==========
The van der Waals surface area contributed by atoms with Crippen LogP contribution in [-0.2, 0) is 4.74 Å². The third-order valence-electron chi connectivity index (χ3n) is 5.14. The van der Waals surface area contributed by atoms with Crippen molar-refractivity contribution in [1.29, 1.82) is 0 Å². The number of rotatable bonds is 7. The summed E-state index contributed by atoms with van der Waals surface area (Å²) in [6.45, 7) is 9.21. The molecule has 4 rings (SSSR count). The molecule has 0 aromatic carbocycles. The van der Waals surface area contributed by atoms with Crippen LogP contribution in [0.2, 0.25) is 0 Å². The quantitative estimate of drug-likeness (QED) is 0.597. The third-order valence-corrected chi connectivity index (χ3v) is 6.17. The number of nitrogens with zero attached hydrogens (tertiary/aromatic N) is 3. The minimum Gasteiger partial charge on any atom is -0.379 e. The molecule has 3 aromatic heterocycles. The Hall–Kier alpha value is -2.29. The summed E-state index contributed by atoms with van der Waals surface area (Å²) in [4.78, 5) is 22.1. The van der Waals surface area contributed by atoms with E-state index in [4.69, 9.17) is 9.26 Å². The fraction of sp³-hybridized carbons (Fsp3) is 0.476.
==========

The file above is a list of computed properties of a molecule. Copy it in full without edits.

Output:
The van der Waals surface area contributed by atoms with Crippen LogP contribution in [-0.2, 0) is 4.74 Å². The third-order valence-electron chi connectivity index (χ3n) is 5.14. The van der Waals surface area contributed by atoms with Crippen molar-refractivity contribution in [1.29, 1.82) is 0 Å². The number of rotatable bonds is 7. The summed E-state index contributed by atoms with van der Waals surface area (Å²) in [6.45, 7) is 9.21. The molecule has 4 rings (SSSR count). The molecule has 0 aromatic carbocycles. The van der Waals surface area contributed by atoms with Crippen LogP contribution in [0.2, 0.25) is 0 Å². The quantitative estimate of drug-likeness (QED) is 0.597. The third-order valence-corrected chi connectivity index (χ3v) is 6.17. The number of nitrogens with zero attached hydrogens (tertiary/aromatic N) is 3. The minimum Gasteiger partial charge on any atom is -0.379 e. The molecule has 3 aromatic heterocycles. The Hall–Kier alpha value is -2.29. The summed E-state index contributed by atoms with van der Waals surface area (Å²) in [4.78, 5) is 22.1. The van der Waals surface area contributed by atoms with E-state index in [4.69, 9.17) is 9.26 Å². The fraction of sp³-hybridized carbons (Fsp3) is 0.476.